Antivaccine nonsense Autism Complementary and alternative medicine Medicine Quackery

Beware and get ready, my U.K. readers…

…because the author of the book that fueled the rise of the mercury militia in 2005, that indefatigable purveyor of bad science, logical fallacies and bizarre speculations, that useful idiot that antivaccinationists all know and love, is coming to the U.K next month.

Yes, I’m talking about David Kirby. Credulous blogger Ginger of Adventures in Autism has informed me that, thanks to “support” from antivaccinationist groups Generation Rescue and the National Autism Association, Autism Research Institute, Coalition for SAFE MINDS, and Talk About Curing Autism, David Kirby will be traveling to the U.K. to give lectures and do book signings from June 4 to 6:

David Kirby, the New York based investigative journalist and author of the NY Times Bestseller, “Evidence of Harm, Mercury in Vaccines and the Autism Epidemic – A Medical Controversy,” will visit the United Kingdom on the 4th – 6th of June to discuss recent developments in the vaccine-autism debate in the United States.

Mr. Kirby, a former contributor to The New York Times and a regular writer for the extremely popular online blog, The Huffington Post, will give a free public lecture on Wednesday 4th June, 6:30-10 PM at Regent Hall, 275 Oxford Street, London. He will also attend a book signing and speak with members of the UK media, among other activities, while in the country.


David Kirby is available for media interviews before and during his visit…A list of other appearances will be issued next week

I can hardly wait to see the followup press release describing Kirby’s schedule.

I do wonder, though, why Mr. Kirby will not be in the U.S. on June 4, which is when Jenny McCarthy and her merry band of antivaccinationists will be leading a protest rally in Washington, D.C.. Why isn’t Kirby planning on being there for the festivities? Could it be that for some reason he doesn’t want to associate himself with it? After all, the date for Jenny’s little shindig has been set for at least a couple of months now.

Leaving that question aside, my friends in Great Britain, I submit to you that it is imperative that Mr. Kirby should not be allowed to skate through this tour and bring his fallacious message that vaccines cause autism to your fine nation without being asked some hard questions about his support of pseudoscience and antivaccinationists. No doubt he is expecting to address supportive audiences and face softball questions. I’d like to see him be as completely incorrect in that expectation as he routinely is about vaccines, science, medicine, and autism. I’d like to see him face (or at least hear about him facing) knowledgeable, polite, questioners who will not be deterred by his usual obfuscations (and, make no mistake about it, when it comes to laying down a layer of B.S. I have seldom seen his equal). In other words, I’d like to see him be forced to defend his pseudoscientific belief that vaccines cause autism in a way that he can’t weasel out of.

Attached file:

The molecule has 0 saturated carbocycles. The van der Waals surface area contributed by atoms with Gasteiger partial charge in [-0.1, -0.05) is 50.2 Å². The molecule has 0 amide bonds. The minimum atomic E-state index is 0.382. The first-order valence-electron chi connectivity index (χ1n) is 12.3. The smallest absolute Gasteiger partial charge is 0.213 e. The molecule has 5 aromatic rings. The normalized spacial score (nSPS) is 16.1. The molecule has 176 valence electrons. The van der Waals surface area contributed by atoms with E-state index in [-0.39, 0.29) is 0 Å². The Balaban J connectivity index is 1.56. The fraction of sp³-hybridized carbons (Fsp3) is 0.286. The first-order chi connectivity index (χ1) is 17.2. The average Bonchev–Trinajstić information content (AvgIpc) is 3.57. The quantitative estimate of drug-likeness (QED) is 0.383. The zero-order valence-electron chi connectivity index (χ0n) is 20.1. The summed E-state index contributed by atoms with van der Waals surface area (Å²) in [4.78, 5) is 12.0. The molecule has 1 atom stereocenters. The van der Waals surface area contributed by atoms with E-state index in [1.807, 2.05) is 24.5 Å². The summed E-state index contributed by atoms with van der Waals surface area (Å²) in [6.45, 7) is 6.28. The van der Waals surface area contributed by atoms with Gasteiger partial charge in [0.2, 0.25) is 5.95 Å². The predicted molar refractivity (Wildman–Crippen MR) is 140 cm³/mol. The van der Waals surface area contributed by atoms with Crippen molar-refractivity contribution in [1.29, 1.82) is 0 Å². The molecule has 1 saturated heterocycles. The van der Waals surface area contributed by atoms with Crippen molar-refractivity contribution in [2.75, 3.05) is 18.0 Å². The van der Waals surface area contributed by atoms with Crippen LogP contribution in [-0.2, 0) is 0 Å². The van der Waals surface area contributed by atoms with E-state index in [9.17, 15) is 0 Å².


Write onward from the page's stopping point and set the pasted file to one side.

Are you ready for the challenge? Brian Deer and Ben Goldacre, this looks like a job for you, too!

By Orac

Orac is the nom de blog of a humble surgeon/scientist who has an ego just big enough to delude himself that someone, somewhere might actually give a rodent's posterior about his copious verbal meanderings, but just barely small enough to admit to himself that few probably will. That surgeon is otherwise known as David Gorski.

That this particular surgeon has chosen his nom de blog based on a rather cranky and arrogant computer shaped like a clear box of blinking lights that he originally encountered when he became a fan of a 35 year old British SF television show whose special effects were renowned for their BBC/Doctor Who-style low budget look, but whose stories nonetheless resulted in some of the best, most innovative science fiction ever televised, should tell you nearly all that you need to know about Orac. (That, and the length of the preceding sentence.)

DISCLAIMER:: The various written meanderings here are the opinions of Orac and Orac alone, written on his own time. They should never be construed as representing the opinions of any other person or entity, especially Orac's cancer center, department of surgery, medical school, or university. Also note that Orac is nonpartisan; he is more than willing to criticize the statements of anyone, regardless of of political leanings, if that anyone advocates pseudoscience or quackery. Finally, medical commentary is not to be construed in any way as medical advice.

To contact Orac: [email protected]

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